SF Motors comes out of skunkworks mode to unveil its first model, its next model and an underlying architecture that can power them with two to four motors.
The SF5 comes first with preorders in late 2018 at a price that is still TBD. The larger SF7 lurking in the background is slated for 2019 availability.
A lot of new car companies go over the top with concept car cues on their prototypes. This SF5 is actually rather restrained while remaining dramatic with a broad, open mouth.
We don't call them "suicide doors" anymore after too many auto industry execs developed tics hearing their cars described that way. Rather, these are opposing doors that can create an entire open side of the vehicle.
Glass everywhere is your first impression inside: A glass-surfaced t-bar dash, a vast panoramic roof and a windshield that rises to almost meet it make the SF5 a nice place to see the world from -- or to grow tomatoes.
We'll take the dash and center stack details with a grain of salt until the SF5 is much closer to production. The jury is out on whether this level of buttonless screen is impressive, or just impressive to look at.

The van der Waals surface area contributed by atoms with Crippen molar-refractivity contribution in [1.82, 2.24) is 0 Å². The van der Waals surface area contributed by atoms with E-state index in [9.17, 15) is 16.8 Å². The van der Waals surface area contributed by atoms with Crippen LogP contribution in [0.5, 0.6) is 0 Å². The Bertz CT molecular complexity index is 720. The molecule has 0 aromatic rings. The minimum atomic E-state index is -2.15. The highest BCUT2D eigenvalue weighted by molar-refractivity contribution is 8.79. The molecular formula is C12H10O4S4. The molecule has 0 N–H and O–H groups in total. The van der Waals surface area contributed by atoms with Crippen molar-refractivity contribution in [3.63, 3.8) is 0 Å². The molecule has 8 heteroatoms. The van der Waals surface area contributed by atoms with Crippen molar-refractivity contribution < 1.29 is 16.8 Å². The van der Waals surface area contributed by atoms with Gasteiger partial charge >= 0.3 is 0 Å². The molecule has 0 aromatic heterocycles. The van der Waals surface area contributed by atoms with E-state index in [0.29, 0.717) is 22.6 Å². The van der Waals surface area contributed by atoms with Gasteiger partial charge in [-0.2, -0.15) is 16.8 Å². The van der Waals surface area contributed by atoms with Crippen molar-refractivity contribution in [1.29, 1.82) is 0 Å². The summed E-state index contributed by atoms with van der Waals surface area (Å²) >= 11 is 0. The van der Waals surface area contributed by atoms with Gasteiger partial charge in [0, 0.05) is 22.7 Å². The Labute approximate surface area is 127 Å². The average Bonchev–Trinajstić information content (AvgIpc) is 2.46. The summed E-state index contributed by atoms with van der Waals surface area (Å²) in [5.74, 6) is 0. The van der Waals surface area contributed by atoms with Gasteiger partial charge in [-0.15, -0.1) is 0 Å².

The larger SF7 is further from final form, slated for availability in 2019. But it clearly shares the SF5's design cues, including the pointed conclusion of side glass with the rising rear quarter.
SF Motors has its own proprietary battery packs, claiming higher energy density and a longer cycle life to reduce the impact of recycling the big packs down the road.
Three hundred miles of range isn't Earth-shattering but is very good. Things will get more interesting later as SF Motors digests its acquisition of InEVit, a battery tech startup led by Tesla co-founder Martin Eberhard.
Along with making its own batteries, SF Motors will build just about every other part of its powertrain. You'll be able to get two, three or four of these installed.